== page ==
The fact that executive compensation has emerged as a key concern coming out of the financial crisis was confirmed this past weekend at the meeting of the G-20 nations in Washington DC. As noted in this White House Fact Sheet, the G-20 leaders came together to “discuss efforts to strengthen economic growth, deal with the financial crisis, and to lay the foundation for reform to help to ensure that a similar crisis does not happen again.” The leaders pledged to take a more coordinated effort in dealing with reforms for the financial system, while also seeking to promote global economic growth.
Coming out of the talks was a “Declaration of the Summit on Financial Markets and the World Economy,” which lays out the collective findings of the group on the causes of the financial crisis and the actions that are pledged to be taken. Among the immediate actions that the countries pledged to address by March 31, 2009 was that “[f]inancial institutions should have clear internal incentives to promote stability, and action needs to be taken, through voluntary effort or regulatory action, to avoid compensation schemes which reward excessive short-term returns or risk taking.”
This concept of addressing compensation arrangements that encourage excessive risk taking closely parallels the recently enacted provisions of the Emergency Economic Stabilization Act of 2008 (EESA) and the implementing regulations, which specify that any institution participating in the EESA programs must structure its executive compensation program to exclude incentives for its senior executive officers to take unnecessary and excessive risks that threaten the value of the institution.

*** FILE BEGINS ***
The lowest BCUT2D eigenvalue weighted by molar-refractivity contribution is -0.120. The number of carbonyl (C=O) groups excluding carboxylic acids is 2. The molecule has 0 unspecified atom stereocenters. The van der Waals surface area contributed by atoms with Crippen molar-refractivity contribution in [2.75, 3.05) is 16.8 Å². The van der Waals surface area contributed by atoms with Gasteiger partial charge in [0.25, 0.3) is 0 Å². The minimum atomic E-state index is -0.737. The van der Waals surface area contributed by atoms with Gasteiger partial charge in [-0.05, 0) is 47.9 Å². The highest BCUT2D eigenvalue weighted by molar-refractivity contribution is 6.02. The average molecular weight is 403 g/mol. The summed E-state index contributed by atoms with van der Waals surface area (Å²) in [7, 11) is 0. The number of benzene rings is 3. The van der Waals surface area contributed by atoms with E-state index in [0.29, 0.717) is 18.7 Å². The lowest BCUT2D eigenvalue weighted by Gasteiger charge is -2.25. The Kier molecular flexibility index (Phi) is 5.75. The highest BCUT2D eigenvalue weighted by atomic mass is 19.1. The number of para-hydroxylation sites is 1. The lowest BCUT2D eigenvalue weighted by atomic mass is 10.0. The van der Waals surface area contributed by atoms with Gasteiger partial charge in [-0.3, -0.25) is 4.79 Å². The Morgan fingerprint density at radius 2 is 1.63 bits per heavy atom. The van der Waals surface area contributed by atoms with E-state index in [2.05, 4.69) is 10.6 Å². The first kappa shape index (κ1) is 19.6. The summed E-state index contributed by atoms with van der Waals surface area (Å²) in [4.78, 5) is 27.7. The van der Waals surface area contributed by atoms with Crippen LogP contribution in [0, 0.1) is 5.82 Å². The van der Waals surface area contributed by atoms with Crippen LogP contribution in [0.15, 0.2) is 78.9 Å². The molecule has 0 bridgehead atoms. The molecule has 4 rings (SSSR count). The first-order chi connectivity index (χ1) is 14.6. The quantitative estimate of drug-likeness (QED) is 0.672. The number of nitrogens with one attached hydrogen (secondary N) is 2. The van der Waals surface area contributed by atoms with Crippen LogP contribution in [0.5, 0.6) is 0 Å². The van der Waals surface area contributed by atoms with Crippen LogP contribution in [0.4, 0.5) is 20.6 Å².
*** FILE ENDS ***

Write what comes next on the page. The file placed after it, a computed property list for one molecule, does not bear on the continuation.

Since the EESA and the Treasury’s regulations only apply to financial institutions taking bailout money, this new G-20 pledge may compel the US government to take further action to impose similar requirements on all financial institutions over the coming months. The pledge does seem to leave some room for approaches short of new regulation, since it refers to “voluntary” efforts in addition to regulatory action. One issue that will inevitably come up if Congress takes action on this matter is whether the policy bias against compensatory arrangements that encourage excessive risk taking will be broadened outside of the realm of financial institutions, particularly in light of the dire straights faced by other industries seeking government assistance.
This morning, the SEC will consider adopting final rules in another area that was a focus in the G-20 talks – strong oversight over credit rating agencies. The SEC will consider rules, proposed earlier this year, that would impose additional substantive requirements on NRSROs that seek to address significant concerns about the integrity of credit rating procedures and methodologies.
Moving Toward a CDS Clearinghouse
Another one of the near term goals of the G-20 was to speed efforts to reduce systemic risk arising from credit default swaps (CDS). US financial regulators have been moving very quickly on that front, recently announcing a Memorandum of Understanding among the SEC, the Federal Reserve Board and the CFTC dealing with central counterparties for over-the-counter credit default swaps.
The President’s Working Group on Financial Markets has been actively nudging market participants to establish central clearinghouses for CDS (which conceivably could ultimately be used for other types of OTC derivatives). The PWG believes that “[a] well-regulated and prudently managed CDS central counterparty can provide immediate benefits to the market by reducing the systemic risk associated with counterparty credit exposures. It also can help facilitate greater market transparency and be a catalyst for a more competitive trading environment that includes exchange trading of CDS.” The MOU paves the way for the regulators to quickly approve these new central counterparties and get them up and running soon.
TARP: Private Institutions Documents Released
– Dave Lynn